Ocean blue: Bedroom 15 at The Idle Rocks

St Mawes has a new port of call

When Olga Polizzi, daughter of hospitality tycoon Lord Forte, turned a tatty yacht club in St Mawes into the chic Hotel Tresanton, guests who flocked there included Prince Charles, the Blairs and Kate Winslet. A quiet, end-of-the-road Cornish fishing village of the sort your mother used to visit as a kid in the Sixties (well, mine did) became a bolt-hole for holidaymakers and second-homers. The Tresanton was the place to stay. But, 15 years after she shook things up, Olga has a rival.

David Richards, a motor-racing supremo turned chairman of Aston Martin, pulled in here 10 years ago with his wife, Karen. For years they walked along the waterfront with (grand) designs on The Idle Rocks, an imposing, moth-eaten hotel established by the new owner of “real-life Fawlty Towers”, the Grosvenor Hotel in Torquay. Eventually, big money changed hands and, in June, it was re-opened after a total transformation.

It's clear as you drive into St Mawes why the Richards wanted the place to sing. The Idle Rocks has the best spot in the village, bang on the harbour where fishermen land their morning catches; in fact my double-aspect room felt at times as if it were at the prow of a very well-appointed yacht.

The informal reception – a desk with a giant iMac, no more – sets the low-key, high-class tone (think young weekend-breakers from London clutching Mulberry holdalls) and leads to a vast space running the length of the ground floor, each section opening out on to one long terrace with tables overlooking the water. A cosy sitting room with open fire and superior textiles leads to the bar, with its recessed oyster station. The dining room beyond is terraced to give every table a sea view, and decor introduces the luxe-nautical theme, dropping anchor well short of cliché (salvaged rope and shells are used sparingly). The food is more inspired by the outside; delicious mussels and mackerel abound on a pricey, if not extortionate menu, that, with its smears and foams, could perhaps do with relaxing a bit.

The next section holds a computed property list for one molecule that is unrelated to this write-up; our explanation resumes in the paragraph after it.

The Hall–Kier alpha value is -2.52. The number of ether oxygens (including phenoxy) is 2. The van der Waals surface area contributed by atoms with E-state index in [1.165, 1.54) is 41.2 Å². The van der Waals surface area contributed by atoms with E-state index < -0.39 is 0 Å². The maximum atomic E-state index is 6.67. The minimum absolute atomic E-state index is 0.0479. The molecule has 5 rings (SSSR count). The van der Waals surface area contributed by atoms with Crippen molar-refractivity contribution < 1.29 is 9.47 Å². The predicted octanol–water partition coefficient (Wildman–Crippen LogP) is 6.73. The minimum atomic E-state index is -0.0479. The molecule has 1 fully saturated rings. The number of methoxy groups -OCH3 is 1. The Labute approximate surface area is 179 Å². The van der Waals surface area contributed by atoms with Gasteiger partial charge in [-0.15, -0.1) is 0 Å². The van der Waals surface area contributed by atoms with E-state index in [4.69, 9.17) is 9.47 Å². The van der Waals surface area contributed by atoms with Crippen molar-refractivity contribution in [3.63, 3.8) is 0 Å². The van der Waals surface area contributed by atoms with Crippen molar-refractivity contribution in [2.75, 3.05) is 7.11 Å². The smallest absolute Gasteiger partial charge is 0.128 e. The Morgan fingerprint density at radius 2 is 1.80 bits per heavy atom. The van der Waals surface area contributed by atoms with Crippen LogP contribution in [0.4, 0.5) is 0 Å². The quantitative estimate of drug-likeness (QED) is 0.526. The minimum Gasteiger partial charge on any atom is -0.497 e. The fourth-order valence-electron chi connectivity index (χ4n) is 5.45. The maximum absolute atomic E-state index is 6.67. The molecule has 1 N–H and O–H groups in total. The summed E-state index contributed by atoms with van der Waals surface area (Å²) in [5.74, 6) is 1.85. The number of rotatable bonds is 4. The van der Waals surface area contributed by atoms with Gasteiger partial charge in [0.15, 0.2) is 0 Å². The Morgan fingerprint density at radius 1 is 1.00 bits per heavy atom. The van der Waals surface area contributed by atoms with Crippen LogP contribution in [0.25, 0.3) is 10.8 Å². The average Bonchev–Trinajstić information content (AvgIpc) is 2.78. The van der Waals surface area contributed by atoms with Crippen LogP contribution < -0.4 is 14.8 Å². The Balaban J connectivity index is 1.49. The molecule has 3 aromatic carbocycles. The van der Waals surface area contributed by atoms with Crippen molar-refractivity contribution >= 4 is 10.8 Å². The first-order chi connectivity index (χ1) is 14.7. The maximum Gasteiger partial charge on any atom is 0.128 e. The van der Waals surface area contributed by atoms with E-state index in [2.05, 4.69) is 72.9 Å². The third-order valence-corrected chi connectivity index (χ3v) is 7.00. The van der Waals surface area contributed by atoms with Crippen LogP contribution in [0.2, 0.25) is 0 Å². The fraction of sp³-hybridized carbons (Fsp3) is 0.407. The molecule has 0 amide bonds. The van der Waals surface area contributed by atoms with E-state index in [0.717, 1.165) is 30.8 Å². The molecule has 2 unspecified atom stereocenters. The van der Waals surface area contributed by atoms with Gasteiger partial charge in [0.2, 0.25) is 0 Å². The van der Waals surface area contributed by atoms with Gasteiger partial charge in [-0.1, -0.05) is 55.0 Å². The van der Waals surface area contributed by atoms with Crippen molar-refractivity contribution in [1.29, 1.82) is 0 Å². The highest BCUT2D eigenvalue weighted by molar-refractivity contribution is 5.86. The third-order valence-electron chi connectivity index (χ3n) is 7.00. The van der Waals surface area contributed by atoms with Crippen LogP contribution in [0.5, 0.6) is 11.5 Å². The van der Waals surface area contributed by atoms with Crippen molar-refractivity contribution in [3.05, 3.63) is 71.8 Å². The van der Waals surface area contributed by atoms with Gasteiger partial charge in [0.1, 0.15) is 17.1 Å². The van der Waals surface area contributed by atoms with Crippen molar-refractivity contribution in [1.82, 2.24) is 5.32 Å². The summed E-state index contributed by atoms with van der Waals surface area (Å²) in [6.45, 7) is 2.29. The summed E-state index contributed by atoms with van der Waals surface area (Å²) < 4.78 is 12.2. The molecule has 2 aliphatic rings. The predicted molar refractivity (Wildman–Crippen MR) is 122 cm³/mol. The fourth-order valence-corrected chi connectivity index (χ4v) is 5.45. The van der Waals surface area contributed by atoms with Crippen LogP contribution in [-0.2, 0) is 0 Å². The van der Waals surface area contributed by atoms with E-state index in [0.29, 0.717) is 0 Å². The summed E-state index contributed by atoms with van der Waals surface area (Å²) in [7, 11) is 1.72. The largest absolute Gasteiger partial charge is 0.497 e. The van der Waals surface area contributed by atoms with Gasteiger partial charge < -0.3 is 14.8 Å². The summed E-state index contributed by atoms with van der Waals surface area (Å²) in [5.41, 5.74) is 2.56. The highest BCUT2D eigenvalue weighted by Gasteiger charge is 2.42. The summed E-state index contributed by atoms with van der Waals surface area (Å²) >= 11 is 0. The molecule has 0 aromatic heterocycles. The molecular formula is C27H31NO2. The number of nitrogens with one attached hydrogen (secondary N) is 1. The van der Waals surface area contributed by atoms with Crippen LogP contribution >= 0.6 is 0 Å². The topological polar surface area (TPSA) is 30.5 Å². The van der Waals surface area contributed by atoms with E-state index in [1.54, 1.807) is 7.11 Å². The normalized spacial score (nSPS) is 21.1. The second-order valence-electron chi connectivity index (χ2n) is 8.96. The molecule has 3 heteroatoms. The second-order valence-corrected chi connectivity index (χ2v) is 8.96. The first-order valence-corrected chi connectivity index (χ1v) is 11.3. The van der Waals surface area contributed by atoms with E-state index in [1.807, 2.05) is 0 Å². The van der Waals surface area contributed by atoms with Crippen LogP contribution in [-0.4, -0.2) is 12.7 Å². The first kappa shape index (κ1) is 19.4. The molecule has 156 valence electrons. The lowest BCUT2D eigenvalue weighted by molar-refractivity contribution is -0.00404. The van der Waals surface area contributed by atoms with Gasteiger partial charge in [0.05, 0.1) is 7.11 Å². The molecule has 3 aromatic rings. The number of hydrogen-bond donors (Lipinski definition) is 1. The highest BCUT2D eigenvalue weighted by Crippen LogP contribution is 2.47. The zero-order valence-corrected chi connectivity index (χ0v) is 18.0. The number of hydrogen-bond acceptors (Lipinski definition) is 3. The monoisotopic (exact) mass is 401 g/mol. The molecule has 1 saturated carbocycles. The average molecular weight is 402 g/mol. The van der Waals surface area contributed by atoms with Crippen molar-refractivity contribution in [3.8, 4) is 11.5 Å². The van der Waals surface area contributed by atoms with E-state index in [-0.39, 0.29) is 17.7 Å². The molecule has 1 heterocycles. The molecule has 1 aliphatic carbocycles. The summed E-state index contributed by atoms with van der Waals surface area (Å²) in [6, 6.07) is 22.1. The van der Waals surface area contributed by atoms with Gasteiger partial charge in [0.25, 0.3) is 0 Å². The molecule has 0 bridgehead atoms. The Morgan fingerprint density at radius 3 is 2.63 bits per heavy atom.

Apart from 20 bedrooms and a charming children's room to which locally sourced babysitters can be dispatched during dinner, that's it. No spa, no frills. And that's good. Who needs a poky steam room when there is the sea and miles of Cornish countryside to be walked over before a cup of tea (or a “Cornish” mojito) by the fire?

The dining room at The Idle Rocks


Teeny St Mawes sits at the head of the Roseland Peninsula on Cornwall's south coast, about a 45-minute drive from both St Austell railway station and Newquay's airport. Recent changes aside, it remains out-of-the-way enough to have been spared the braying Jack Wills deck-shoe army that has conquered so many other seaside outposts in the region. Quaint galleries and Fudge & Moore, a fine ice cream and fudge shop, still do the best trade on the harbour road.

Eat a pasty at the ferry landing before getting a boat across the Fal (falriver.co.uk) to Falmouth for fish and chips and antique hunting, or catch the Place ferry for a walk around St Anthony Head. Upriver, boats head to Truro via Trelissick (01872 862090; nationaltrust.org.uk/trelissick- garden), one of several delightful gardens here.

For a walk, head along the harbour to the 16th-century St Mawes Castle (01326 270526; english-heritage.org.uk), stopping at the Tresanton (01326 270055; tresanton.com) for a crab salad on its stunning terrace. Keep going up the Fal to the creekside church at St Just in Roseland, with its yard described by Sir John Betjeman as the most beautiful in the world. Back in St Mawes, don't leave without having a meal at the understated Watch House – and hope the fish pie is on the menu (01326 270038; watchhousestmawes.co.uk).

And if fish is your thing, ask Sid, concierge at The Idle Rocks, to get you out with a local fisherman. The hotel's chef will happily cook your catch.


Individually decorated rooms, with unbelievably comfortable Hypnos beds, start with a canvas of brilliant white and then spare no expense. “Village” rooms are the most basic, relatively, with jaunty gingham bedspreads, while some of the pricier “sea” suites incorporate in-room tubs and space to swing a robe in. It's worth investing in a sea view and, if it's available, snap up my delightful corner room (No 8).

Travel Essentials

The Idle Rocks, Harbourside, St Mawes, Cornwall TR2 5AN (01326 270 270; idlerocks.com).

Rooms ****

Value ****

Service *****

Doubles start at £180, including breakfast.